“Farm work is never done, I know.”
“I don’t work on a farm.”
“But you have a good looking piece of acreage here, Mr.Scace.”
“Some good, some not so good. But not enough for a man to support his family. My father could, but not me.”
“A good many people have found they have too much land they can’t use. And that’s why I am here to see you.”
“Oh, what do you mean?” The children could see that their father’s initial impatience was being replaced by curiosity.
“Mr. Scace. I represent a new movement of people designed to give everyone a patriotic sense of belonging to Canada!”
“Mummy, what is patriotic?” interrupted Linda.
Mr. Bondworthy beamed at Linda and was about to explain when Thelma looked him straight in the eye and said:
“Patriotism is the last refuge of the scoundrel.”
“Oh, er, Mrs. Scace, that’s a ter– ” Bondworthy controlled himself and set his face in order all over, saying to Albert, “Mrs. Scace has quite a sense of humour.”
It was Kevin’s turn to interrupt.
“Got any grapes today, Mum?”
“No, I’m not buying grapes while we have to import them from California. That way we help keep the workers poor who can’t get enough for their labour.”
Brian thought aloud, “But how does that help?”
“Now”, Albert said impatiently, “if everyone would just give us a chance, we’ll hear what Mr. Bondworthy wants to tell us.”
Bondworthy was getting rather uneasy, giving side glances towards Thelma. The children noticed this, and were quietly enjoying the discomfort of the kind of man who doesn’t expect a woman to have any ideas or anything to say.
He ventured, “I represent Own your Own Ontario. Surely you must have heard of it?” “Ah,” said Thelma, “Something to do with buying back Canadian resources from Americans?”
“No Mrs. Scace,” Bondworthy was plainly shaken, “In fact, our company could not have started without capital from New York.”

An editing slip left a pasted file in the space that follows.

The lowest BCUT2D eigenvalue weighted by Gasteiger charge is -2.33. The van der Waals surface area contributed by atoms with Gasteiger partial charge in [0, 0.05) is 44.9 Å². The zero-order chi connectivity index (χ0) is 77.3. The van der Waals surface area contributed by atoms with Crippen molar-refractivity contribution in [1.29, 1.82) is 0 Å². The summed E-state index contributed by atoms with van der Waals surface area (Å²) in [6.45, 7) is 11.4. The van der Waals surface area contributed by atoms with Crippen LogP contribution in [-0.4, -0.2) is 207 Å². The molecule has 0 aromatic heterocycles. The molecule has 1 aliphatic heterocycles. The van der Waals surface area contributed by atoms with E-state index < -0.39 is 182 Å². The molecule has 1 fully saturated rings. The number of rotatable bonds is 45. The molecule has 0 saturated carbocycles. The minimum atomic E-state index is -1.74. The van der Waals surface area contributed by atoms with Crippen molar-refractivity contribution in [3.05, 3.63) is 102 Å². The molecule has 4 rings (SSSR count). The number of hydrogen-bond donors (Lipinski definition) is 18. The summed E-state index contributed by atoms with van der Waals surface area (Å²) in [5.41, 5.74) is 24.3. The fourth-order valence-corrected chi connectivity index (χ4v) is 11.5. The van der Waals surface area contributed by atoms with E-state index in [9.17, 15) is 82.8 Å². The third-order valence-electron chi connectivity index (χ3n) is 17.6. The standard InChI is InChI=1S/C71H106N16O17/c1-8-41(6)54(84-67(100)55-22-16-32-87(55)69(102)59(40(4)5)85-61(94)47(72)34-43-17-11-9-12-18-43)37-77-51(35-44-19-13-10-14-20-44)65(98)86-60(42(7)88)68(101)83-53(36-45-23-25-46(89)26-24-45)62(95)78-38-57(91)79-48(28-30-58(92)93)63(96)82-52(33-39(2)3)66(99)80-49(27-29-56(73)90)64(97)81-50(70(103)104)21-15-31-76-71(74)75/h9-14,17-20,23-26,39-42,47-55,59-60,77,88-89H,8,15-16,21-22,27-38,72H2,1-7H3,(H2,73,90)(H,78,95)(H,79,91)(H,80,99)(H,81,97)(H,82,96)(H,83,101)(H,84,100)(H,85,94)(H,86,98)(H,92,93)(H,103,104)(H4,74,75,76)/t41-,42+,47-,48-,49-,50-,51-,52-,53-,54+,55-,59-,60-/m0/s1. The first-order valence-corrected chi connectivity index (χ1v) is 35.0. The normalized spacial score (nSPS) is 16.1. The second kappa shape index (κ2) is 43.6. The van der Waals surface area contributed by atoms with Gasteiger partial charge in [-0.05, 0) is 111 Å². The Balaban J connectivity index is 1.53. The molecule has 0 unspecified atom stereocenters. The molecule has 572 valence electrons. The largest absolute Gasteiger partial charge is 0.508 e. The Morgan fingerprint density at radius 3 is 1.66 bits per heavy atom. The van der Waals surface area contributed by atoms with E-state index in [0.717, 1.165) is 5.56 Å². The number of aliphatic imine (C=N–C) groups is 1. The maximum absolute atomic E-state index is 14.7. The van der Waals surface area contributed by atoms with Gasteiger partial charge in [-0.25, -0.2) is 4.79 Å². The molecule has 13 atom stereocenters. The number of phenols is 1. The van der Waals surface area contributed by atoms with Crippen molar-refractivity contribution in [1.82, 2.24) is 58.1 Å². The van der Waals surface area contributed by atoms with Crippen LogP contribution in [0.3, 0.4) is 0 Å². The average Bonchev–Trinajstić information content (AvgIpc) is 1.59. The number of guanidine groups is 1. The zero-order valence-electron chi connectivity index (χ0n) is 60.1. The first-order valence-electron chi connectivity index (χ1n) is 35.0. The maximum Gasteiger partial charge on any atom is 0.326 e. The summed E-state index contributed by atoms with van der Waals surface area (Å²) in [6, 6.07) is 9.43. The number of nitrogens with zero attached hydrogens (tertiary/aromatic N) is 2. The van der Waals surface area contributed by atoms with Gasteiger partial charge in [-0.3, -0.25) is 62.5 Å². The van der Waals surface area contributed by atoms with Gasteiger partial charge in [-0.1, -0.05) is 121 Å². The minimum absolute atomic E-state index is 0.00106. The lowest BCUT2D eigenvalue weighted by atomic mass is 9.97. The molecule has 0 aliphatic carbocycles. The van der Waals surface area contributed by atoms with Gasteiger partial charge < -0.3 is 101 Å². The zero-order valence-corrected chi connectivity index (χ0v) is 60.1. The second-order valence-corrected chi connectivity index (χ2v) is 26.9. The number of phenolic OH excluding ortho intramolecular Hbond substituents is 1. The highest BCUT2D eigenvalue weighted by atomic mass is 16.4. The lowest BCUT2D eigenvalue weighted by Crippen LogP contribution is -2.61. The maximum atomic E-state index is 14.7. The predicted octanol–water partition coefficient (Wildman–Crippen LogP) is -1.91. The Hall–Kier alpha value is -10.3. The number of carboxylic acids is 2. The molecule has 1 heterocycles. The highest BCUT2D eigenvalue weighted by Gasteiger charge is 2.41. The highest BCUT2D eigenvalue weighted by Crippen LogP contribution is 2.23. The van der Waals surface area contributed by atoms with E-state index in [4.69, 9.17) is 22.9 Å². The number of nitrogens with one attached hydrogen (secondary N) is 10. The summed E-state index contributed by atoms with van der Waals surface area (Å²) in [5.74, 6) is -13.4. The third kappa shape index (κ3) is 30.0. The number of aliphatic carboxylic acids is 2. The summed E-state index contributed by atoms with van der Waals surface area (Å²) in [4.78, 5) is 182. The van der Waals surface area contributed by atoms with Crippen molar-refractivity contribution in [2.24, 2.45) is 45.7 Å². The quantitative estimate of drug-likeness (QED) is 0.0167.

The resemblance between Thelma and Kevin could not have been clearer at this point: their eyebrows lifted, their upper lips curled. Brian and Linda looked on cheerfully, while Debbie played with cake crumbs on her plate.
“So this is a company,” said Albert, “I thought you said it was a popular movement.”
“Yes, it is increasingly popular. We have many inquiries at the sign of the Triple “O”, and this summer we are running buses from the city of whole families, and there are swings for the kiddies and pop for everyone.”
“Tooth rot,” said Kevin. “What’s it all in aid of?”
“Everyone who joins the O-O-O, Triple O family, can own his own piece of land and enjoy the beauty of his inheritance.”
“Is it a club?”
“That’s a good name for it. We like to think of it as a family, a happy family of people sharing the privilege of living among the rolling hills of Ontario.”
“Well, Mr. Bondworthy, this is very interesting, but where do I come in?”
“A number of your neighbors, Mr. Scace, have allowed us options on their land, and we have already taken options on two farms near you.”
“What are opshins?” Brian asked.
Thelma interjected: “Are those your machines down by Warkworth scraping the topsoil away?”
“Yes indeed, Mrs. Scace, we are levelling mountains and filling in valleys just like the prophets in the Bible.”
She looked him in the eye.
“Unless I miss my guess, the profits you are after have nothing to do with religion.”
“Well, really, that’s most unfair; never mind. Mr. Scace, Own your Own Ontario would like to buy an option on your surplus and unused acreage.”
“Would you now?”
The children hung on their father’s words. His red hair seemed to bristle with static.
“Yes, and I have some attractive agreements for you to sign.”
Bondworthy reached down to the briefcase beside his chair.
“Never mind the papers, Mr. Bondworthy.”
Albert rose from his chair.
“I’m not doing any business of that kind with you.”
“But, Mr. Scace…”
“And now if you’ll excuse me, I think you’d better go. I have to get back to work and want a word with my wife before I leave.”
“You’ll regret this, Mr. Scace!”
“I don’t see why I should. I already own my own Ontario, and you seem to think that is a good idea.”
He ushered the salesman out the door, and the children crowded behind to hear every word.
“Mr. Scace, I happen to know where you work, and I could put in a good word with the Conservation Authority.”
“I thought you thought I farmed this land.”
Albert had opened the car door for Bondworthy.
“Well, I looked you up before I came.”
“Did you? I’d look very long and hard before I’d let you set foot on my land again.”
Bondworthy flushed angrily.
“That’s insulting. I’ll have you know that I could put in a bad word with the Authority just as easily as a good one. Say you’re holding up progress!”
“Just you try it and see what happens. But if you come nosing around my property again I’ll bury you ten feet deep in manure.”
He slammed the car door on Bondworthy, who already had the motor going.
“I’ll report you for issuing threats, Scace!” he shouted as he drove off.
“Which is where you belong!” shouted Albert after him.
“No, too good for him,” said Thelma, grinning from the doorstep.